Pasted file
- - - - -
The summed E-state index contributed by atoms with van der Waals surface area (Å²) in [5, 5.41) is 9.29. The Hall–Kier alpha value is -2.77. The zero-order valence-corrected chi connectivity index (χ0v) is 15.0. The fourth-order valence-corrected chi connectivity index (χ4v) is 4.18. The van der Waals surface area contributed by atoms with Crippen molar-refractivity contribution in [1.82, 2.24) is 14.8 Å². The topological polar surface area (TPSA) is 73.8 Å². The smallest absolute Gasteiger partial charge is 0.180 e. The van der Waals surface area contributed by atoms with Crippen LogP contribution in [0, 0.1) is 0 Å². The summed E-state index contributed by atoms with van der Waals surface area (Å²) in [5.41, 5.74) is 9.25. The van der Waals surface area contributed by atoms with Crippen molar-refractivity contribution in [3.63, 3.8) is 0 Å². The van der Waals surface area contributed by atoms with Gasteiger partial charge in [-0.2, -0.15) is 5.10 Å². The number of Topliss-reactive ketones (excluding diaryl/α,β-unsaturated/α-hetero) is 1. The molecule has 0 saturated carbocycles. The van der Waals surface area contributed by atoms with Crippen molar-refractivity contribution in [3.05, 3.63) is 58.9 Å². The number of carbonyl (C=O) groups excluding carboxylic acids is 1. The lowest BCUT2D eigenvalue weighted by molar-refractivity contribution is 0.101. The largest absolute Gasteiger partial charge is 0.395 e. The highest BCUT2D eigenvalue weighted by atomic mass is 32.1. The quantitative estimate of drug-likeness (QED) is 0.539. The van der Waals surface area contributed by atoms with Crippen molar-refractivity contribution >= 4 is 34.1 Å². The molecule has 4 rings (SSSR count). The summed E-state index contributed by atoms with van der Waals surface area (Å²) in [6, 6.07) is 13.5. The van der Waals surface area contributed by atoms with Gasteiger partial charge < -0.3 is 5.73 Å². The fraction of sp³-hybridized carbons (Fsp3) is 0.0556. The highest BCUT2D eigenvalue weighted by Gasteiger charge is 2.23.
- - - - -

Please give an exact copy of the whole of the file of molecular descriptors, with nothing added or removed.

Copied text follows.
The summed E-state index contributed by atoms with van der Waals surface area (Å²) in [5, 5.41) is 9.29. The Hall–Kier alpha value is -2.77. The zero-order valence-corrected chi connectivity index (χ0v) is 15.0. The fourth-order valence-corrected chi connectivity index (χ4v) is 4.18. The van der Waals surface area contributed by atoms with Crippen molar-refractivity contribution in [1.82, 2.24) is 14.8 Å². The topological polar surface area (TPSA) is 73.8 Å². The smallest absolute Gasteiger partial charge is 0.180 e. The van der Waals surface area contributed by atoms with Crippen LogP contribution in [0, 0.1) is 0 Å². The summed E-state index contributed by atoms with van der Waals surface area (Å²) in [5.41, 5.74) is 9.25. The van der Waals surface area contributed by atoms with Crippen molar-refractivity contribution in [3.63, 3.8) is 0 Å². The van der Waals surface area contributed by atoms with Gasteiger partial charge in [-0.2, -0.15) is 5.10 Å². The number of Topliss-reactive ketones (excluding diaryl/α,β-unsaturated/α-hetero) is 1. The molecule has 0 saturated carbocycles. The van der Waals surface area contributed by atoms with Crippen molar-refractivity contribution in [3.05, 3.63) is 58.9 Å². The number of carbonyl (C=O) groups excluding carboxylic acids is 1. The lowest BCUT2D eigenvalue weighted by molar-refractivity contribution is 0.101. The largest absolute Gasteiger partial charge is 0.395 e. The highest BCUT2D eigenvalue weighted by atomic mass is 32.1. The quantitative estimate of drug-likeness (QED) is 0.539. The van der Waals surface area contributed by atoms with Crippen molar-refractivity contribution >= 4 is 34.1 Å². The molecule has 4 rings (SSSR count). The summed E-state index contributed by atoms with van der Waals surface area (Å²) in [6, 6.07) is 13.5. The van der Waals surface area contributed by atoms with Gasteiger partial charge < -0.3 is 5.73 Å². The fraction of sp³-hybridized carbons (Fsp3) is 0.0556. The highest BCUT2D eigenvalue weighted by Gasteiger charge is 2.23.